Data from Morningstar showed a hefty £4.4bn had been invested in ESG funds so far in 2019, with 70 per cent of inflows heading into active funds.
Environmental, social and governance (ESG) investing takes into account ESG factors alongside financial markers in the investment decision-making process.
It has become a more commonplace part of the global investment space in recent years, with ranking systems for ESG products being the latest addition to the market.
Morningstar's data showed flows into ESG products increased by nearly 2500 per cent between 2014 and now.
Yearly inflows into ESG funds gradually increased in the past five years — with a slight dip in 2015 — and jumped 53 per cent in the past year alone.
Fund houses have been keen to capitalise on the increased interest in ESG investing, launching 23 funds into the ESG market so far this year.
This is compared with 15 last year, 12 the year before and a mere two in 2014.
Naturally the increase in flows and fund options for investors has resulted in a steady increase of assets in ESG funds.
This meant assets under management in ESG products have doubled over the past five years, from £17bn in 2014 to £35bn in the first three quarters of 2019.
Tim Morris, IFA at Russell & Co Financial Advisers, said he had a few clients who were “passionate about ethical investments” but thought quite a bit of the new money into ESG funds would be from institutional investors.
Mr Morris said it was his younger clients that were driving much of his increased research into the ESG space as the corporate ‘fat cat’ culture carried less appeal.
He said: “You only have to turn on the news and watch Greta Thunberg or Extinction Rebellion in action to see how passionate the younger generation are about protecting the planet, so there is a focus at all levels.”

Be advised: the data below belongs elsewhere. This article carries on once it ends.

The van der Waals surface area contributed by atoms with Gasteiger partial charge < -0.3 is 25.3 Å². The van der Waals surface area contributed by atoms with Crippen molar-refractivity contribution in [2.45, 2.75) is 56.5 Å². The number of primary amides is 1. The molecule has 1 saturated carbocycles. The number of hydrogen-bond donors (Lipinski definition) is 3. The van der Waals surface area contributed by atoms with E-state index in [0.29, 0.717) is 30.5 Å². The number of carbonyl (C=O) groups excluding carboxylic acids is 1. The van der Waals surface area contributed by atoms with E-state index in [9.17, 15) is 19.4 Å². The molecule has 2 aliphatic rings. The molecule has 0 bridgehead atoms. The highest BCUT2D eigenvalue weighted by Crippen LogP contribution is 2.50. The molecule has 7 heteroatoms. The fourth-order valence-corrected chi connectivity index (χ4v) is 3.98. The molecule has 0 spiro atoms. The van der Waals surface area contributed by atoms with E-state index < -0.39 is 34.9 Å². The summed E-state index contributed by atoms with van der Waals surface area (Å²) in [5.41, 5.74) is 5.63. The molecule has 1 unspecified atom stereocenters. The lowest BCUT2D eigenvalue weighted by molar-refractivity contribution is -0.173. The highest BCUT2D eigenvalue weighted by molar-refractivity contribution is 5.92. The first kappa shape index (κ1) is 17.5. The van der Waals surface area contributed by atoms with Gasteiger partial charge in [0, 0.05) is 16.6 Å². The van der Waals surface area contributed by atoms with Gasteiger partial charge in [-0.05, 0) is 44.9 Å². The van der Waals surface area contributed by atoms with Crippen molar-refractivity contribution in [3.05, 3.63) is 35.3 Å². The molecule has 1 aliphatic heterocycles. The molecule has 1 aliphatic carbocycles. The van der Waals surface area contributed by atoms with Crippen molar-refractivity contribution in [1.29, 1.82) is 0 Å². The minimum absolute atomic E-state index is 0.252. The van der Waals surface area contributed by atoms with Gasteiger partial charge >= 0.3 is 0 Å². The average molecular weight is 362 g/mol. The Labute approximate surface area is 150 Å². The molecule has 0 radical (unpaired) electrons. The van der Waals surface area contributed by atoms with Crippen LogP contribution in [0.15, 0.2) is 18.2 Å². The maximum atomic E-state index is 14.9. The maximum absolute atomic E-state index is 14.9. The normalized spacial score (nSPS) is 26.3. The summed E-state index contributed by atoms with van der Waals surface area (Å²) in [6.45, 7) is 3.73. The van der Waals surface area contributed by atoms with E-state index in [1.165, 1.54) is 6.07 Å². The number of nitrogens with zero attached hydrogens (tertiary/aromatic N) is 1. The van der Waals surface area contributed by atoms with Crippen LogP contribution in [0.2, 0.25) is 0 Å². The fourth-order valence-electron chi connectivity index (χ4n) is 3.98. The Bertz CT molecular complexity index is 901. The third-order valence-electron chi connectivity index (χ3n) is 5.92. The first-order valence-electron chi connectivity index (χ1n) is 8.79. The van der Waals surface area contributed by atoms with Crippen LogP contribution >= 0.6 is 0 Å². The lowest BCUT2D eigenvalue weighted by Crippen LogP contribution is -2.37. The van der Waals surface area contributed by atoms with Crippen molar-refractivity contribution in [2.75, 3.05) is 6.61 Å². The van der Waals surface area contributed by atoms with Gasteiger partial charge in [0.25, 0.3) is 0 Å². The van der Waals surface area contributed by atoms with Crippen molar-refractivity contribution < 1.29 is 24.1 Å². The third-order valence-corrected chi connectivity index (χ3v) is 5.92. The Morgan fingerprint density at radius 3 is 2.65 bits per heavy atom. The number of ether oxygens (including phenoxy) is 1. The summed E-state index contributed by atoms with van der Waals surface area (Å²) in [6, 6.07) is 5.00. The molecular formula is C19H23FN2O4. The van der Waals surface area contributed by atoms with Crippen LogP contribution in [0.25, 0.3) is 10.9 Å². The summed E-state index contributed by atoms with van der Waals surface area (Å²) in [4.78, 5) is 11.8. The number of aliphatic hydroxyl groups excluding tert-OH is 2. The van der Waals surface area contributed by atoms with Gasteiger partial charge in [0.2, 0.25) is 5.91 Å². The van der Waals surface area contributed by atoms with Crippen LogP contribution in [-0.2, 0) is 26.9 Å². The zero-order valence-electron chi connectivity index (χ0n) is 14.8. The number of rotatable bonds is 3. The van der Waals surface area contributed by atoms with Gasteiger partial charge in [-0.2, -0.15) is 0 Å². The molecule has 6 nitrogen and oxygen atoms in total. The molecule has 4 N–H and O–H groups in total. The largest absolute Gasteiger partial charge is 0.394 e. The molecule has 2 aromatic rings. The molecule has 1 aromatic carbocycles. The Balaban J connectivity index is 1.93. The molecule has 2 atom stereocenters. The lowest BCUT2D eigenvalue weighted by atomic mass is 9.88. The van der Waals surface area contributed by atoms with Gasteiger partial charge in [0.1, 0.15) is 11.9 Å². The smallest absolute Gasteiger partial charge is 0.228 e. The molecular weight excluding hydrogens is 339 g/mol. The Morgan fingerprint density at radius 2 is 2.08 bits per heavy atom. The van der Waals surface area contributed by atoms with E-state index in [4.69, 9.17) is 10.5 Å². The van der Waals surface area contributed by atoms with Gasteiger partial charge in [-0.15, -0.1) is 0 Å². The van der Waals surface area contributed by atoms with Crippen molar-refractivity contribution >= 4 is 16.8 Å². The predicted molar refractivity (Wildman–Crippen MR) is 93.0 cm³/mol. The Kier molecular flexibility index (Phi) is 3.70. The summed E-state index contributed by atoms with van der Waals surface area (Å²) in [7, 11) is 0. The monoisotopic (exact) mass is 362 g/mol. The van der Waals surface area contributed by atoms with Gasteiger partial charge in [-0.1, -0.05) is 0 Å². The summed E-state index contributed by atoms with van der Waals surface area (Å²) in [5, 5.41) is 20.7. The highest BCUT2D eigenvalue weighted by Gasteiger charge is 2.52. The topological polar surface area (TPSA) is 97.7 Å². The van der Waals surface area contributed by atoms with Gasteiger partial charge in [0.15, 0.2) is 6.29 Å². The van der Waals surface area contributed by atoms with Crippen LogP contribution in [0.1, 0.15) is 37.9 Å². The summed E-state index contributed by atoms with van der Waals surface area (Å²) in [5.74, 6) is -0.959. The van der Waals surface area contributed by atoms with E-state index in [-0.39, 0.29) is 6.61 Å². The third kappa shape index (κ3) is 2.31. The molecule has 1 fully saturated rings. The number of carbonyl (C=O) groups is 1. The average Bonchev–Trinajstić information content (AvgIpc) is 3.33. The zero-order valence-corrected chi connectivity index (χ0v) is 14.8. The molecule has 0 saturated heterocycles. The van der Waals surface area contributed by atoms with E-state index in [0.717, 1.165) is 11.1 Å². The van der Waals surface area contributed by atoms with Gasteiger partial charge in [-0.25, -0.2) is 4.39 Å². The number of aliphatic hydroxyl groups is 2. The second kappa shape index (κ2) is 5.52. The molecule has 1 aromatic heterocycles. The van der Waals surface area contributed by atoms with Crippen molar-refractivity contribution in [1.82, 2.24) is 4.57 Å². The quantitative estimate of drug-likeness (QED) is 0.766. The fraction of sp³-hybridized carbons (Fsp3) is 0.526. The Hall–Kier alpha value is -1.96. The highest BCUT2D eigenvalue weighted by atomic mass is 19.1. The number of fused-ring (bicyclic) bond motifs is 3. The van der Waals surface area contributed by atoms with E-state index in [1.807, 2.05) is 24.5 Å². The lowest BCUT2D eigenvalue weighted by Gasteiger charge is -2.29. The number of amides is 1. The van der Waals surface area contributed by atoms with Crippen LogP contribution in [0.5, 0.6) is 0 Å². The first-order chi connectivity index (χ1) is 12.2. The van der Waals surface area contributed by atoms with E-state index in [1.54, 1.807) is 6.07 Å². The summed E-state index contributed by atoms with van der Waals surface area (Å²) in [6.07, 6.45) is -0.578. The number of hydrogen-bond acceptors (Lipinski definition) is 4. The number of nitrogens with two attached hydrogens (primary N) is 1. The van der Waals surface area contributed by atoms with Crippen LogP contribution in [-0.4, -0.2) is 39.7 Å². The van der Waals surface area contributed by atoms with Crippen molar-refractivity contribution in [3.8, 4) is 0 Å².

Alan Chan, director at IFS Wealth & Pensions, also has clients who request ESG and ethical related funds.
He thought the increase was down to investors becoming more conscious about where their money was invested — wanting to make a profit but at the same time investing responsibly.
Mr Chan added: “I’m sure there’s a lot of direct inflows as well as advisers and wealth managers and large pension funds going forward.”
But Darren Cooke thought a lot of the rise of ESG was down to active managers launching funds in the ESG space in order to 'justify the fees they charge'.
He said: “I think it’s a chicken and egg thing. I have only been asked once for ethical investments in six years but that could be down to awareness.
“Clients don’t know about such things as ethical investments so they don’t ask.”
Darius McDermott, managing director at Chelsea Financial Services, agreed, adding he thought ESG was “absolutely here to stay” but that it would be a “slow burn”.
Advisers were recently blamed for the UK retail market's slow uptake in ESG investing as Andrew Gilbert, senior investment manager at Parmenion, said the vast majority of consumers would want to invest ethically if given the option but that IFAs often lacked the knowledge or time to advise on such products.
What do you think about the issues raised by this story? Email us on firstname.lastname@example.org to let us know.